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Bad diets kill more people globally than smoking, study finds

Bad diets kill more people globally than smoking, study finds

Bad diets kill more people globally than smoking, study finds

Diets high in salt, and low in whole grains, fruits and vegetables, and nuts and seeds are strongly linked to higher death rates, with poor diets linked to nearly 11 million deaths globally – more than deaths linked to tobacco.

In a study published last week in the journal Lancet, researchers looked at people’s eating habits across 195 countries to estimate how much poor diets contribute to mortality. Their findings? That 11 million people die each year around the world because, at least in part, of certain foods or lack thereof, according to the study.

But the biggest problem is not the junk we eat but the nutritious food we don’t eat, say researchers, calling for a global shift in policy to promote vegetables, fruit, nuts and legumes.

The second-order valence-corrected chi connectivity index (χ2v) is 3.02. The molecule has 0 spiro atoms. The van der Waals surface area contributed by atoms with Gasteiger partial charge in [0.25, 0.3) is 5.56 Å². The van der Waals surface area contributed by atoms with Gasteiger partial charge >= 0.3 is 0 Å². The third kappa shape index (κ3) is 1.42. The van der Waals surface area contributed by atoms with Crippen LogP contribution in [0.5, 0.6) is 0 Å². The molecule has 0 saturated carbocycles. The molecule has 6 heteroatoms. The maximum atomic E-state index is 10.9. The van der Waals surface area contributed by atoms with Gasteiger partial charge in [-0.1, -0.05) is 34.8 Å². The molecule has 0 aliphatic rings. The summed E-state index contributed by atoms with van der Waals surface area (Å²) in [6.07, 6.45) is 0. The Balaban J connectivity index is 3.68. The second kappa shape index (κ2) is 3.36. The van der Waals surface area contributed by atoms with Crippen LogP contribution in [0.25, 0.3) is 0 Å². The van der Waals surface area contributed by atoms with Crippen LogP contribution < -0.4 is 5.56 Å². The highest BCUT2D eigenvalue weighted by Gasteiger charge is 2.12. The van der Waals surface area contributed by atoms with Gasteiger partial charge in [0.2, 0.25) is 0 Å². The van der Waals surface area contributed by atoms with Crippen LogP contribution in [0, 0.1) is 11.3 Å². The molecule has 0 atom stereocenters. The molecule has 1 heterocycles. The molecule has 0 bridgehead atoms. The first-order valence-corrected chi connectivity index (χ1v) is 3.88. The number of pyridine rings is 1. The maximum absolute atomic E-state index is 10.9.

Previous research has linked tobacco use to eight million deaths per year worldwide, and high blood pressure to just over 10 million deaths. But it’s not surprising that diet is so critical, says lead researcher Dr Ashkan Afshin, of the University of Washington in Seattle.

For the new study, Afshin’s team used published nutrition surveys to look at typical dietary intakes across 195 countries, in addition to published research on the relationship between various diet factors and disease risks.

For example, to estimate the impact of salty diets, the researchers looked at the evidence on urinary sodium levels and changes in blood pressure – and then estimated the relationship between those blood pressure changes and disease outcomes.

“We often talk about the foods that are ‘bad,’ and what you shouldn’t eat,” Afshin said. “But this is also about what you should eat.

“Generally in real life people do substitution. When they increase the consumption of something, they decrease the consumption of other things,” says Dr Afshin.

Rather than trying to persuade people to cut down on sugar, salt and fat, which has been “the main focus of of diet policy debate in the past two decades”, it would be better to promote healthy options, the researchers say.

The conclusion? The best evidence supports not miracle foods, but an overall diet high in fruits and vegetables, legumes and nuts, and fibre-rich whole grains.

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